After Mexico, our second stop on a trip around the world was Guatemala. There are 3 ways that travelers take to cross from Mexico to Guatemala on land. Two of them are near Pacific and the last one is from Palenque through Guatemalan jungle to Flores. Here are the options:
- Busiest border near the coast – from Ciudad Hidalgo in Mexico to Tecun Uman in Guatemala
- Easiest option from San Cristobal de las Casas in Mexico is crossing to La Mesilla in Guatemala
- Jungle option through Frontera Corozal (where even Google Maps don’t show the road)– from Palenque in Mexico to Flores in Guatemala
I’ve heard many complaints about the first two options – crossings being sketchy and officials asking to pay for an exit stamp even though it was included in the airline ticket.
Of course, we chose the jungle option.
We were visiting San Cristobal de las Casas in Mexico and wanted to see Mayan ruins in Palenque and also Tikal in Guatemala. And we figured the easiest way to travel through Guatemala is from north to south.
Read more: Photo essay – Streets of San Cristobal de las Casas, Mexico
From San Cristobal, we went on a Palenque tour. It consists of visiting the ruins and also a couple of waterfalls in which you can swim – Agua Azul and Misol-Ha. After visiting ruins in Palenque, we went to town and paid for a transfer across the border the next day.
There are many tourist agencies in town and all of them can arrange the transport the next day for the same price. Price in September 2016 was 400 pesos (20 USD) per person. I consider the price very cheap since the whole process of crossing the border felt more like a nice trip instead of a long and grueling journey.
The jungle vibes started in Palenque already. We were staying near the ruins and could hear howler monkeys talking/screaming.
At 6 am the next day, the van picked us up in front of our hotel. We had one stop for breakfast on the way. Then driver stopped at the immigration office so we can get an exit stamp out of Mexico. There is also an exit fee which you would need to pay, usually around 20 USD. Since we flew to Mexico, the exit fee was already included in the airline tickets. We showed the copies of the tickets and got an exit stamp.
Now the funniest part.
When we arrived at the river, our driver loaded our backpacks on a boat. What a great surprise! Mexico and Guatemala are divided by river in this part. And after a 5 minutes ride, we were on the Guatemalan side.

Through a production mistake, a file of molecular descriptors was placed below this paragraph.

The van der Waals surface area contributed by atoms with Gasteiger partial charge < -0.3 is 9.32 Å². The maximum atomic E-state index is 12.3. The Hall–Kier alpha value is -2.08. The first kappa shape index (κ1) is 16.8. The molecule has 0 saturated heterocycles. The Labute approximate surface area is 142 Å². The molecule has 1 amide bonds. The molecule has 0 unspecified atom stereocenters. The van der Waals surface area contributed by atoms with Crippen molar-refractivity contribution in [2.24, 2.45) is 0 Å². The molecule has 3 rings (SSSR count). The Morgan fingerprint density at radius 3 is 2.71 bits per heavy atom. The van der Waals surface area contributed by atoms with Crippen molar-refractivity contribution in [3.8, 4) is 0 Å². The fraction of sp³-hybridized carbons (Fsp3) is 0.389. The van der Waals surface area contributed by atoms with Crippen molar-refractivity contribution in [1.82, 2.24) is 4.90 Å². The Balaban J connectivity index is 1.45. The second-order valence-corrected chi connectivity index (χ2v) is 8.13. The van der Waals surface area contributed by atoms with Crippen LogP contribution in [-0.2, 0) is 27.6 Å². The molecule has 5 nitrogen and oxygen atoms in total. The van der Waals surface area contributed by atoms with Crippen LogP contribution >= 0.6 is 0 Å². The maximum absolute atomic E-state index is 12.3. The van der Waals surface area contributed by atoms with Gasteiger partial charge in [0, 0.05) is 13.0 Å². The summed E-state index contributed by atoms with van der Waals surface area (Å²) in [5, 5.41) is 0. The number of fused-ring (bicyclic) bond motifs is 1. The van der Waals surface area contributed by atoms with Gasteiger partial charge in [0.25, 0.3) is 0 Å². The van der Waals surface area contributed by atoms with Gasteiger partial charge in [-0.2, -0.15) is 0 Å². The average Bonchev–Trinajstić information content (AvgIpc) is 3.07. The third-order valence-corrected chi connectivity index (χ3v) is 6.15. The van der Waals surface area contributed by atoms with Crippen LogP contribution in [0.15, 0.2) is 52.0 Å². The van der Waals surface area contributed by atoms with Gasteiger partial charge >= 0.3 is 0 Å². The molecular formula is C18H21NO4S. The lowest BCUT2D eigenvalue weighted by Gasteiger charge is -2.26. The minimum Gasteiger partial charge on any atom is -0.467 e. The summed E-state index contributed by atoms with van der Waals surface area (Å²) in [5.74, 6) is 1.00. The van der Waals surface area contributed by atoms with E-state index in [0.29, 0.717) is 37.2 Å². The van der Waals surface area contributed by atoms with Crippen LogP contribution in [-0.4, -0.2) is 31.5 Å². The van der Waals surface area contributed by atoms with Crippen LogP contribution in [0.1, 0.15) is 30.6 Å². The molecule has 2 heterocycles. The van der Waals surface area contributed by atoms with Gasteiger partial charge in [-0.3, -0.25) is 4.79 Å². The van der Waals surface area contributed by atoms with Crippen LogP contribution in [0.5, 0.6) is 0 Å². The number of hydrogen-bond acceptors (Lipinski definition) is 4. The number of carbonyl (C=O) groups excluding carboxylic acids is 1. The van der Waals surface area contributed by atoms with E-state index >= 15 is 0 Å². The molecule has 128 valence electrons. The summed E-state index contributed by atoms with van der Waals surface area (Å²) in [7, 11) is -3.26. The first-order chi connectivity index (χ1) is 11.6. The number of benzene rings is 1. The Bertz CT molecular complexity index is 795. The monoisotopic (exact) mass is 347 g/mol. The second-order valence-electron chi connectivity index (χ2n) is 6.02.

Other travelers were already in a tourist office waiting for our ride to Flores. We waited for an hour or so, bought some snacks and snapped a lot of pictures of howler monkeys screaming above us.
When the van arrived, we all were disappointed that we have to leave. Watching howler monkeys was a lot of fun.
30 minutes ride later, we stopped at an immigration office for our entry stamp to Guatemala. Entry fee costs 40 quetzales (5 USD) per person and the stamp is valid for 90 days for 4 countries – Guatemala, El Salvador, Honduras and Nicaragua.
Drive from the border is through the jungle on a dirt road. We only saw few farmers. After 3 hours of bumpy ride, we arrived in Flores in Guatemala.
Tips for crossing border from Mexico to Guatemala
- Exchange Guatemalan currency in Mexico – we exchanged our Mexican pesos and US dollars in San Cristobal and got a much better exchange rate than the bank rate.
- Mexican roads are well maintained but drivers and countless speed bumps can make the ride uncomfortable – I love using [easyazon_link identifier=”B00J6P9U2Y” locale=”US” tag=”travelwitht0c-20″]Sea-band wristbands[/easyazon_link] against motion sickness, they work wonders
- Bring plenty of water – Mexican van had an air conditioning but Guatemalan heat without AC is hard to process if you are dehydrated. After you cross the river, you can buy water, snacks and lunch on the Guatemalan side
- Paying 20 USD to have crossing border from San Cristobal de las Casas in Mexico to Flores in Guatemala arranged is a very fair price as it was stress-free and enjoyable
Where else is such a fun border crossing as is from Mexico to Guatemala? Let us know your experience.
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